Save Money in this Sunday's paper

comments

Relax in temporary ‘room' with tent gazebo on your lawn

Relax in temporary ‘room' with tent gazebo on your lawn

If you're stuck with a flat, bland expanse of lawn but yearn for a cozy outdoor room, take a cue from the July issue of Better Homes and Gardens.

The magazine shows how to create a gathering spot beneath a $200 tent gazebo. An indoor/outdoor rug helps define the space. Rattan furniture topped with cushions and pillows made from weather-resistant fabric is a comfy spot to relax and chitchat.

A chandelier hangs from the middle of the tent. No need to buy a new one just for this project; instead, retrofit a thrift-store fixture with candles or a strand of battery-powered twinkly lights woven among the arms. Large pots of flowers around the edges of the tent are a reminder that this is a garden room.

Striped curtains made from outdoor fabric hang from the horizontal supports of the tent. They help hide the tent legs and give the “room” a finished look.

A caution: This room should be considered temporary. If left in place all the time, the weather will take a toll on some of the furnishings and the grass will die under the rug.

Blog offers tips, advice

The employees at your local home-improvement store would love to answer your every question about paint, if there weren't 10 other people waiting to be helped. So why not blog about your paint issues on Color Buzz, Beehive Studio's Color Blog, colorbuzz.valspar blog.com.

Through this blog, you can get advice on making color choices and tips on the painting process, while learning from others in similar situations.

The designers of Beehive Studios, color consultants for Valspar, lead the blog and take questions, comments and pictures about the color troubles and happy moments you experience.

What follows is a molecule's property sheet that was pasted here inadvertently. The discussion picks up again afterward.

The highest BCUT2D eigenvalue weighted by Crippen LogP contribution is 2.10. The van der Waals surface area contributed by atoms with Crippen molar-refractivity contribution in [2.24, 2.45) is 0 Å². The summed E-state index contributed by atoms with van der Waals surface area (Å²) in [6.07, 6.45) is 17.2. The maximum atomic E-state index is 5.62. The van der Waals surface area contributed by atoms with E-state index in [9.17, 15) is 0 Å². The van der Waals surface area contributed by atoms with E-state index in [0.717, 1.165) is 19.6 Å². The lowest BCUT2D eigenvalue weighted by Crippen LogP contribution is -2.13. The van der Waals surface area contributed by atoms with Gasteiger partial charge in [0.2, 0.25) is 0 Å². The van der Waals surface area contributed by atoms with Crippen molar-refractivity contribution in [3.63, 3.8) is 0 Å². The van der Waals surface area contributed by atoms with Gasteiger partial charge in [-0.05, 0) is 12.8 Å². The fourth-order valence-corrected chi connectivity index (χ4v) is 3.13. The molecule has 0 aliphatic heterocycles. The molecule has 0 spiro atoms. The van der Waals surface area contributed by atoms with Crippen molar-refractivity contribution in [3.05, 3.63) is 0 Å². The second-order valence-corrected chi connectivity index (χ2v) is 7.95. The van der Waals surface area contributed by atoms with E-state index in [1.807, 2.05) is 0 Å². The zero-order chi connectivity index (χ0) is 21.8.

Categories include bathroom finishes, bedrooms, color trends and designs, among others. Oh, and don't worry about missing posts. The blog has an archive.

What every DIY wants to know

“Deconstruction” has the answers to life's most perplexing questions. You know, the ones that keep your head spinning throughout the night, such as:

How does pressurized wood get pressure-treated?

How strong is tempered glass, and how is it made?

Is home insulation really fire retardant?

The show will air at 9 p.m. Wednesdays on the DIY Network.

Viewers can join host Matt Blashaw, contractor, handyman and Stud Finder finalist, on his field trips to research labs and testing facilities and for his personal experiments. The premise behind the show is to turn ordinary do-it-yourselfers into experts by helping them learn the science behind home improvement.

Details: DIYNetwork.com/deconstruction.

Window treatments by the book

You're not finished decorating your home until you've found the perfect window treatments. And you won't find the perfect window treatments unless you consider all your options.

Beautiful Windows: The Ultimate Window Treatment Design Book (Filipacchi Publishing; $17.99; paperback) is a guide for creating window treatments that blend with your decor.

The book, from the editors of Woman's Day magazine, covers a range of treatments including: blinds and shades such as roll-ups and Roman styles; curtain and drapery styles such as panels, sheers, tab-tops and valances; and alternative coverings such as decorative folding screens, trends in tiebacks and tassels.

All styles are paired with tips on choosing print and color fabrics, step-by-step instructions, solutions to common problems, photos and illustrations.

The Orlando Sentinel and McClatchy Newspapers

Hide Comments

This affects comments on all stories.

Cancel OK

The Charlotte Observer welcomes your comments on news of the day. The more voices engaged in conversation, the better for us all, but do keep it civil. Please refrain from profanity, obscenity, spam, name-calling or attacking others for their views.

Have a news tip? You can send it to a local news editor; email local@charlotteobserver.com to send us your tip - or - consider joining the Public Insight Network and become a source for The Charlotte Observer.

  Read more



Hide Comments

This affects comments on all stories.

Cancel OK

The Charlotte Observer welcomes your comments on news of the day. The more voices engaged in conversation, the better for us all, but do keep it civil. Please refrain from profanity, obscenity, spam, name-calling or attacking others for their views.

Have a news tip? You can send it to a local news editor; email local@charlotteobserver.com to send us your tip - or - consider joining the Public Insight Network and become a source for The Charlotte Observer.

  Read more


Quick Job Search
Salary Databases
Your 2 Cents
Share your opinion with our Partners
Learn More